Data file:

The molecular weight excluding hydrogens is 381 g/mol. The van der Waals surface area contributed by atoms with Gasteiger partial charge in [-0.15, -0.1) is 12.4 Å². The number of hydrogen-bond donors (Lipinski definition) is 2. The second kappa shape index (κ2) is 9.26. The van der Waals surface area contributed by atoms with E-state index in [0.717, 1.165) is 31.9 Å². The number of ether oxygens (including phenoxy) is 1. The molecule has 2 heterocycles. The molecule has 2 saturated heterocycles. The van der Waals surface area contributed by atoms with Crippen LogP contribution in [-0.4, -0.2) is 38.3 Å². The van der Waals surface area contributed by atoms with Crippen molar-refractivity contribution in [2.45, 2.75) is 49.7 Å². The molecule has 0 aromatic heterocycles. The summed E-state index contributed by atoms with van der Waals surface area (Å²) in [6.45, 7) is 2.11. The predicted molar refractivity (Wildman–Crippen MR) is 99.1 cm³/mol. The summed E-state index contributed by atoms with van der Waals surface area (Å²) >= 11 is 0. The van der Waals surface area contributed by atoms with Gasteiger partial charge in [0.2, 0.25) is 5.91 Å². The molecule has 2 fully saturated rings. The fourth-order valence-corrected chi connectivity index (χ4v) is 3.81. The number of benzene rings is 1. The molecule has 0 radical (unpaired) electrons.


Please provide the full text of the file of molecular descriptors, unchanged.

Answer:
The molecular weight excluding hydrogens is 381 g/mol. The van der Waals surface area contributed by atoms with Gasteiger partial charge in [-0.15, -0.1) is 12.4 Å². The number of hydrogen-bond donors (Lipinski definition) is 2. The second kappa shape index (κ2) is 9.26. The van der Waals surface area contributed by atoms with E-state index in [0.717, 1.165) is 31.9 Å². The number of ether oxygens (including phenoxy) is 1. The molecule has 2 heterocycles. The molecule has 2 saturated heterocycles. The van der Waals surface area contributed by atoms with Crippen LogP contribution in [-0.4, -0.2) is 38.3 Å². The van der Waals surface area contributed by atoms with Crippen molar-refractivity contribution in [2.45, 2.75) is 49.7 Å². The molecule has 0 aromatic heterocycles. The summed E-state index contributed by atoms with van der Waals surface area (Å²) in [6.45, 7) is 2.11. The predicted molar refractivity (Wildman–Crippen MR) is 99.1 cm³/mol. The summed E-state index contributed by atoms with van der Waals surface area (Å²) >= 11 is 0. The van der Waals surface area contributed by atoms with Gasteiger partial charge in [0.2, 0.25) is 5.91 Å². The molecule has 2 fully saturated rings. The fourth-order valence-corrected chi connectivity index (χ4v) is 3.81. The number of benzene rings is 1. The molecule has 0 radical (unpaired) electrons.